Sunday, January 23, 2011

Salvador Dali’s -- Aphrodisiac Telephone

Posted for Molly

Salvador Dali’s   -- Aphrodisiac Telephone

Salvador Dali was born on May 11th, 1939 as “Salvador Domingo Felipe Jacinto Dalí i Domènech, Marquis of Dalí de Púbol in the town of Figueres, in the Empordà region, close to the French border in Catalonia, Spain”. Dali was best known for his surrealist artwork which gained attention because of its odd or bizarre subject matter. He was thought to be influenced by painters of the Renaissance era, but he also worked in sculpture, film, and photography. Although, he is best known for his painting The Persistence of Memory.  Dali died on January 23rd 1989 at the age of 83.

Aphrodisiac Telephone, 1936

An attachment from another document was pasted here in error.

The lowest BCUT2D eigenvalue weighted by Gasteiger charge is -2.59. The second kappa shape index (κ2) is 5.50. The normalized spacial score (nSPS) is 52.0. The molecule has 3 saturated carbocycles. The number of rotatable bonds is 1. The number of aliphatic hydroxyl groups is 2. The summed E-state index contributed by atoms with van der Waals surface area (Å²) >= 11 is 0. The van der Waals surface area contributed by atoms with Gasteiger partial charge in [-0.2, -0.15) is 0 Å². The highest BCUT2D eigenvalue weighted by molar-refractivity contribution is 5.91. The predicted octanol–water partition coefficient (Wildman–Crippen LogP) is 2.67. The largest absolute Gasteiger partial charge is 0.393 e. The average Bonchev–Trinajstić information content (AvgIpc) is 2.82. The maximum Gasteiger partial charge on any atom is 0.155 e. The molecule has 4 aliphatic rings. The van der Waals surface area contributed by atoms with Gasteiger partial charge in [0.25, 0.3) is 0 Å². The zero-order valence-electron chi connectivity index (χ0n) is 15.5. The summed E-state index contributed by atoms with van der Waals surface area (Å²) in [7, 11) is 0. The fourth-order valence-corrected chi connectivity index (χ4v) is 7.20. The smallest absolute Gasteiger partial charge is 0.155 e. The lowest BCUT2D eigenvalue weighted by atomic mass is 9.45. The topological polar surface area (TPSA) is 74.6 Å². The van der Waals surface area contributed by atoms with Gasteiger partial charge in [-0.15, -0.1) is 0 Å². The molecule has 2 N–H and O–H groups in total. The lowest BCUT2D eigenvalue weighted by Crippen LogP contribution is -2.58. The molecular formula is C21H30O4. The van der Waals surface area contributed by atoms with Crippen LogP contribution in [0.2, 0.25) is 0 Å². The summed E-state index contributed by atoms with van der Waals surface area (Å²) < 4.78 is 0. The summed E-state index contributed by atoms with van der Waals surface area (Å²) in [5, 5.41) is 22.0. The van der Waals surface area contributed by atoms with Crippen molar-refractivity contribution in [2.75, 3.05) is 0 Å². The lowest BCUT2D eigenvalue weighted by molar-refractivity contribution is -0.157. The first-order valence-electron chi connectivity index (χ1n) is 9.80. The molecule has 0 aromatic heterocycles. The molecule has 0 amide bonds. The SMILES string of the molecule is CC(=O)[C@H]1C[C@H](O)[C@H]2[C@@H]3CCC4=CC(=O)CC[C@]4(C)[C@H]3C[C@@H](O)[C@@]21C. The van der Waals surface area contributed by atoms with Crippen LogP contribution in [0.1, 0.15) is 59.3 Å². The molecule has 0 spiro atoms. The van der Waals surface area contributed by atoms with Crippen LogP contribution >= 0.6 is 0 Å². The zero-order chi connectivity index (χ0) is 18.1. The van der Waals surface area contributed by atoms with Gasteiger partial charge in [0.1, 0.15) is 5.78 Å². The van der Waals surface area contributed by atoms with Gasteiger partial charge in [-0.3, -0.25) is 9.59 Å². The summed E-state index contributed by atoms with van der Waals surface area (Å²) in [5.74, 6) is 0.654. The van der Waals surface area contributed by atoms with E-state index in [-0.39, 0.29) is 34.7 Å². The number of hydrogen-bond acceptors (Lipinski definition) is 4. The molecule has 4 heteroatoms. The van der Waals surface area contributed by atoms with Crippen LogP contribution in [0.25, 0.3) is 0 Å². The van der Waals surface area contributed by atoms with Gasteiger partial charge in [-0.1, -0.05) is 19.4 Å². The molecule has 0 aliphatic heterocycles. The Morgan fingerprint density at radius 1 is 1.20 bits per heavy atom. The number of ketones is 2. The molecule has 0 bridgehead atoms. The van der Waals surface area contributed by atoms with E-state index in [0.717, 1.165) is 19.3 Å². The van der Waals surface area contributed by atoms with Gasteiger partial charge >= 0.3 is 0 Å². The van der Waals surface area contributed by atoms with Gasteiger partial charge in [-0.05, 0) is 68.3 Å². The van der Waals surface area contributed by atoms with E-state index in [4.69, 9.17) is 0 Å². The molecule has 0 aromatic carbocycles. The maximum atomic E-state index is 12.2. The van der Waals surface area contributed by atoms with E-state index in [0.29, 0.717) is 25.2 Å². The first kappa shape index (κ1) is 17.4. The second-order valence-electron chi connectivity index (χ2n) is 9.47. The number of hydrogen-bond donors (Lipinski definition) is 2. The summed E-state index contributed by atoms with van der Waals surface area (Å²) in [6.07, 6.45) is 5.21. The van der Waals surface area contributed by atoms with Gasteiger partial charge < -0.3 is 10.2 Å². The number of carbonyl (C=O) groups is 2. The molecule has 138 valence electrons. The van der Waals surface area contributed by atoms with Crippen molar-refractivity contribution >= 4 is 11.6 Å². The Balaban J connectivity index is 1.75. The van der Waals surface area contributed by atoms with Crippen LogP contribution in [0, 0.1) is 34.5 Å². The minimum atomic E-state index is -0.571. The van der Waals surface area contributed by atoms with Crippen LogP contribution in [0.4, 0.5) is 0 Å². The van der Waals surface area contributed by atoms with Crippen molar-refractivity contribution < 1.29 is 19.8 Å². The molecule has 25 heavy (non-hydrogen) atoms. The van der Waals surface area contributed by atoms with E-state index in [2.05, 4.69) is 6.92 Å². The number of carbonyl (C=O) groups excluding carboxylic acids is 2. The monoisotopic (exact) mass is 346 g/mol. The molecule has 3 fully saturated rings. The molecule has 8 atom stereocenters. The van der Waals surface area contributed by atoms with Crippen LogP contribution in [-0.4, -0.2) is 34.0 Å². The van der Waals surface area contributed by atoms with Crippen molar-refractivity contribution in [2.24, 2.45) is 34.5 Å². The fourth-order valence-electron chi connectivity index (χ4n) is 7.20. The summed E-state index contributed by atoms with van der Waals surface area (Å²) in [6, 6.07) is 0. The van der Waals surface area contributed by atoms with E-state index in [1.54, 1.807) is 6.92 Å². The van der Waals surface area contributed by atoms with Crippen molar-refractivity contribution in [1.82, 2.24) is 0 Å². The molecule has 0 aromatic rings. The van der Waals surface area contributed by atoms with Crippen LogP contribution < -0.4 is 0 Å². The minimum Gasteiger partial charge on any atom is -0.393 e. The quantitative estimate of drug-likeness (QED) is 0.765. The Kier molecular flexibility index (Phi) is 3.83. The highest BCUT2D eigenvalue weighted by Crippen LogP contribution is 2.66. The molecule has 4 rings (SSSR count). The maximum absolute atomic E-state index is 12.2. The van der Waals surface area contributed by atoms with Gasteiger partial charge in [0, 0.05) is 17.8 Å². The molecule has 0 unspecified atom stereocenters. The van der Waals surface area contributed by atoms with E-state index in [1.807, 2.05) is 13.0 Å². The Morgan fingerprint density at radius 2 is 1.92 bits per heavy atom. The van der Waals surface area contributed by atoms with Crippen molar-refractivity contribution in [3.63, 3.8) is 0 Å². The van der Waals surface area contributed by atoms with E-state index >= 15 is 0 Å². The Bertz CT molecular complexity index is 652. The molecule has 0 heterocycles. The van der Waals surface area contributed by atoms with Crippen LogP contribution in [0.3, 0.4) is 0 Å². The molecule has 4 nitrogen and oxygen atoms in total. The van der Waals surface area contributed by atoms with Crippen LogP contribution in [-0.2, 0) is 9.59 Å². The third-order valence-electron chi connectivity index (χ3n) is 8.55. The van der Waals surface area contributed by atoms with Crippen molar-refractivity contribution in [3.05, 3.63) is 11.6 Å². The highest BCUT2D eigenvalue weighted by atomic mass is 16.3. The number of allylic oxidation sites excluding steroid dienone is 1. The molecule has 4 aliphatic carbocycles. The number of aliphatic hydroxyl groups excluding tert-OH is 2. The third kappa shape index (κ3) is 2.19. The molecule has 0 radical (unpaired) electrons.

Medium: Working Telephone and Plaster Lobster

This piece was thought to be made as a sexual commentary. The lobster’s penis was intentionally lined up perfectly with where the speaker’s mouth would be when using the phone.
Dali was an eccentric person who created works and did things that commanded attention from his viewers. This piece is likely a prime example of that. It was common at this time to make sexual references through food, which is another possible inspiration here.

My reaction: I was simply struck by the obvious: It’s a lobster phone. It made me stop and wonder why it existed. I’d like one of these for my house, even though I now know that it is possibly a sexual commentary… I still find it hilarious. The fact that the lobster looks as though it belongs on that telephone is the best part for me. Dali portrayed it as though it was an every day occurrence, not an oddity that was to be stopped and started at. I’d still like to know WHAT the sexual reference is (aside from giving oral to a lobster) but I’m content with what I know for now.

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